Tonight, as we walked the lots and sat on a berm watching the cars roll by, we were all connected to one another and the folks around us by something that spans time and space. I loved listening to Dan’s mom go back and forth with some ladies nearby as they tried to recall the color of the 1956 Thunderbird Suzanne Sommers was driving in American Graffiti (it was white), and I’m happy our kids are learning to appreciate these Modern marvels.

A Photo a Day: Fashion Blasters! @ CMA

I am out of practice writing so I decided to start my next few posts with a photo, one from each of the past six weeks since I was last writing with regularity.

DSC_0131

On the catwalk. Rosa, third from the right. Instructor, Jen Gillette, second from right.

Finding things for older kids to do in the summer can be a challenge.  Ensuring these things are meaningful and engaging ups the ante a notch. And finding things pre-teens are so excited about doing that they don’t mind getting out of the house before 9am for, nearly mission impossible. So it was with GREAT satisfaction that I met Rosa’s response to my query about her fist day of Fashion Blasters! camp at the Columbus Museum of Art last month: “I can’t wait to go back tomorrow! I don’t want to go home….”

This camp had it all. Pop culture hooks, introductions to a wide range of media and techniques (without getting too technical), and space for personal exploration and expression all delivered by a hip young instructor who openly shared her own passion for fashion and unique means of approaching getting outfitted. Jen is the kind of art educator I wish I could be. Creativity seems to ooze out of her and, in our conversations, she showed an authentic interest in sharing that with Rosa and her peers. I wish I could write more about the particulars of what went on each day, but I wasn’t there and teenagers aren’t that great with details.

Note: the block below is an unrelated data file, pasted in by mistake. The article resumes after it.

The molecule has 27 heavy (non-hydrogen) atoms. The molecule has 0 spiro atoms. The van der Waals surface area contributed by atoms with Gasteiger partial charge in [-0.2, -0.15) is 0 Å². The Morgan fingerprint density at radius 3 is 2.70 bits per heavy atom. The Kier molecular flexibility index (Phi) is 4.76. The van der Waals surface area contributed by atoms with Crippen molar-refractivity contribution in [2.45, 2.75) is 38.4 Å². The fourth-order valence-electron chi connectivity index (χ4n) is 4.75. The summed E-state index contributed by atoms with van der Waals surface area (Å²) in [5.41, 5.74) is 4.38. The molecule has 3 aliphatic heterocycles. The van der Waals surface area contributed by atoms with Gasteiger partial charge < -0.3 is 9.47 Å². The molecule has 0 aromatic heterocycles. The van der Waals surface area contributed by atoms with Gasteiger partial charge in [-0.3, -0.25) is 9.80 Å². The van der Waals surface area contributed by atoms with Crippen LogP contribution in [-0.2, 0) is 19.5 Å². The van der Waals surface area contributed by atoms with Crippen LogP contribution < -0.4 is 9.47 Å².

Like many of the art camps we’ve sent the kids to over the years, this was a once in a lifetime opportunity.  It will likely never be offered again.  Lucky for us, the art museums in Columbus have a tradition of curating fresh collections of workshops each summer, dictated, in part, by the interests of the artists they work with. Maybe some future iteration can set itself apart by directly targeting boys… *

Like most of the weeklong camps the kids attend, this one ended with show-and-tell Friday afternoon. But this time it wasn’t a static display of drawings and paintings on a wall. This was a full-blown fashion show complete with a runway set between rows of neatly aligned black folding chairs and music perfect for prancing in high heels. It felt special to walk into that space as a viewer. And it was evident that the girls felt special as they paraded down the isle, striking poses for the cameras at either end. With this, Fashion Blasters! created just the sort of spectacle art educators ought to be creating to gain attention for our programs.

*While the workshop was advertised as co-ed, no boys enrolled.